Giozza v. Tiernan , 148 U.S. 657 ( 1893 )

  • 148 U.S. 657 (1893)


    No. 185.

    Supreme Court of United States.

    Submitted March 28, 1893.
    Decided April 10, 1893.

    *660 Mr. J.M. Burroughs for appellant.

    Mr. C.A. Culberson, Attorney General of the State of Texas, and Mr. R.L. Batts, for appellee.

    MR. CHIEF JUSTICE FULLER delivered the opinion of the court.

    *661 As upon the face of the petition it appeared that the validity of the statute of which appellant complains was drawn in question in the state court on the ground of its repugnancy to the Constitution of the United States, and the decision was in favor of its validity, the remedy which should have been sought was by writ of error. But since the Circuit Court held that petitioner was not illegally restrained of his liberty, and the contention was that the proceedings against him were wholly void because the statute regulating the sale of liquors was void, we will not dispose of the case on the narrower ground.

    Irrespective of the operation of the federal Constitution and restrictions asserted to be inherent in the nature of American institutions, the general rule is that there are no limitations upon the legislative power of the legislature of a State, except those imposed by its written constitution. There is nothing in the constitution of Texas restricting the power of the legislature in reference to the sale of liquor, and it is well settled that the legislature of that State has the power to regulate the mode and manner and the circumstances under which the liquor traffic may be conducted, and to surround the right to pursue it with such conditions, restrictions and limitations as the legislature may deem proper. Ex parte Bell, 24 Texas App. 428; Bell v. State, 28 Texas App. 96. In these cases, and in the case before us, the law in question was held to be within the legislative power; and, so far as the state constitution is concerned, that conclusion is not reexaminable here. But it is contended that the act conflicts with the provisions of the Fourteenth Amendment, that "no State shall make or enforce any law which shall abridge the privileges or immunities of citizens of the United States; nor shall any State deprive any person of life, liberty or property without due process of law, nor deny to any person within its jurisdiction the equal protection of the laws."

    The privileges and immunities of citizens of the United States are privileges and immunities arising out of the nature and essential character of the national government, and granted or secured by the Constitution of the United States, *662 and the right to sell intoxicating liquors is not one of the rights growing out of such citizenship. Bartemeyer v. Iowa, 18 Wall. 129.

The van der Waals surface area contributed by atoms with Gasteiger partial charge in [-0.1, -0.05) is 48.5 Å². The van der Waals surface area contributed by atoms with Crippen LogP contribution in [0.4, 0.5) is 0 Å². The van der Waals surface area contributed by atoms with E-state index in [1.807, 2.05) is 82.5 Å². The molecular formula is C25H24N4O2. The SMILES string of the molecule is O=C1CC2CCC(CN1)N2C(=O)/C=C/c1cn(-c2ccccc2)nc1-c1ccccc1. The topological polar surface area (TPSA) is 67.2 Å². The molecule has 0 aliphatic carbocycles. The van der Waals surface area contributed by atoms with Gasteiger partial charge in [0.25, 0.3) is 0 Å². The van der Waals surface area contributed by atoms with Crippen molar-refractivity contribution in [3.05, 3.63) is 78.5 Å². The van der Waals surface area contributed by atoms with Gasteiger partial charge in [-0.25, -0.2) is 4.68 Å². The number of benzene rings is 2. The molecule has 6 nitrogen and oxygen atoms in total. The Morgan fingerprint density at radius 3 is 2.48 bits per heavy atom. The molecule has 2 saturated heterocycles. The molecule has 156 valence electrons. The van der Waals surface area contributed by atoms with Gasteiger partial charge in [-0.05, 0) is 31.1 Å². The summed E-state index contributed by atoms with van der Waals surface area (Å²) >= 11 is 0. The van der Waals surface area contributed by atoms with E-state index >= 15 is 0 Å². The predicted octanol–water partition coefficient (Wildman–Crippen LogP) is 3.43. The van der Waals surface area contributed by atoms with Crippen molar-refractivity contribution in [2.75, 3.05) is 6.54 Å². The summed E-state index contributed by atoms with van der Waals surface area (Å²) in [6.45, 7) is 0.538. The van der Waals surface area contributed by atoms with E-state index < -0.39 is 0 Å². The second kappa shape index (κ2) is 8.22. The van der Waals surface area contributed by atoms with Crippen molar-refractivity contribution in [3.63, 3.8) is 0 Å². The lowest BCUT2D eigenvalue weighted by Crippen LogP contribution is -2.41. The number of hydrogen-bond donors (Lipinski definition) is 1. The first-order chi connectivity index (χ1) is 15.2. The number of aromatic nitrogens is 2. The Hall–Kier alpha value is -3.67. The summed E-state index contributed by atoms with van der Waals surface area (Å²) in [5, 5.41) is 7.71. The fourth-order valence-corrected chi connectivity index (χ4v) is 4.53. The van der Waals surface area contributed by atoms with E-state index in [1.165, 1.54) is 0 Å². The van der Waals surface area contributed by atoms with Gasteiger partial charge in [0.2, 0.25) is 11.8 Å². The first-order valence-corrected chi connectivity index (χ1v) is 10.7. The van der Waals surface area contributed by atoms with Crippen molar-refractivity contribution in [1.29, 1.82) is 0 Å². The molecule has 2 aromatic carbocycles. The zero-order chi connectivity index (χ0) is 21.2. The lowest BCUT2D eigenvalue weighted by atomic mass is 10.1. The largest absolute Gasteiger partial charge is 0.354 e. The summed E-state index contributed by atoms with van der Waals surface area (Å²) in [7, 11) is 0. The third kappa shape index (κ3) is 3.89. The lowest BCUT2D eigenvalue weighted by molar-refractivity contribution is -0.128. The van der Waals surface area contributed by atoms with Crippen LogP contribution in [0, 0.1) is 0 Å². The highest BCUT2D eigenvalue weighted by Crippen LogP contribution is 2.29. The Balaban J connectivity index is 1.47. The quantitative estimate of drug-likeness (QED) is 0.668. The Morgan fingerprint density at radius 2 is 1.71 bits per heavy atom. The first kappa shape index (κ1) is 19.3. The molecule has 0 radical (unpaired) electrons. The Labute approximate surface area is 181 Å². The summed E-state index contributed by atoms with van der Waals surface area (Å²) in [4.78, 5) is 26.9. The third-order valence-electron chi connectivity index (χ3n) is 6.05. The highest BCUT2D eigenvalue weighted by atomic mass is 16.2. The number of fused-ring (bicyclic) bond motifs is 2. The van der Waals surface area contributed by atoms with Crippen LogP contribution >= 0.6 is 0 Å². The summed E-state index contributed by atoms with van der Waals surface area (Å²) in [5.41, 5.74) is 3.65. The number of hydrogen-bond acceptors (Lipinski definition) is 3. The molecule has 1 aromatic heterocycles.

The amendment does not take from the States those powers of police that were reserved at the time the original Constitution was adopted. Undoubtedly it forbids any arbitrary deprivation of life, liberty or property, and secures equal protection to all under like circumstances in the enjoyment of their rights; but it was not designed to interfere with the power of the State to protect the lives, liberty and property of its citizens, and to promote their health, morals, education and good order. Barbier v. Connolly, 113 U.S. 27, 31; In re Kemmler, 136 U.S. 436.

    Nor, in respect of taxation was the amendment intended to compel the State to adopt an iron rule of equality; to prevent the classification of property for taxation at different rates; or to prohibit legislation in that regard, special either in the extent to which it operates or the objects sought to be obtained by it. It is enough that there is no discrimination in favor of one as against another of the same class. Bell's Gap Railroad v. Pennsylvania, 134 U.S. 232; Home Insurance Co. v. New York, 134 U.S. 594; Pacific Express Co. v. Seibert, 142 U.S. 339. And due process of law within the meaning of the amendment is secured if the laws operate on all alike, and do not subject the individual to an arbitrary exercise of the powers of government. Leeper v. Texas, 139 U.S. 462.

    This statute affects all persons in Texas engaged in the sale of liquors in exactly the same manner and degree. Whether considered as imposing restrictions upon the sale in the exercise of the police power of the State, or as levying taxes upon occupations under authority of the legislature in that behalf, petitioner was not arbitrarily deprived of his property nor denied the equal protection of the laws.

    Repeated decisions of this court have determined that such legislation is not in violation of the Constitution. Crowley v. Christensen, 137 U.S. 86; Eilenbecker v. Plymouth Co., 134 U.S. 31; Kidd v. Pearson, 128 U.S. 1; Mugler v. Kansas, 123 U.S. 623; Foster v. Kansas, 112 U.S. 201.

    The decree of the Circuit Court is


Document Info

DocketNumber: 185

Citation Numbers: 148 U.S. 657, 13 S. Ct. 721, 37 L. Ed. 599, 1893 U.S. LEXIS 2261

Judges: Fuller

Filed Date: 4/10/1893

Precedential Status: Precedential

Modified Date: 5/5/2017

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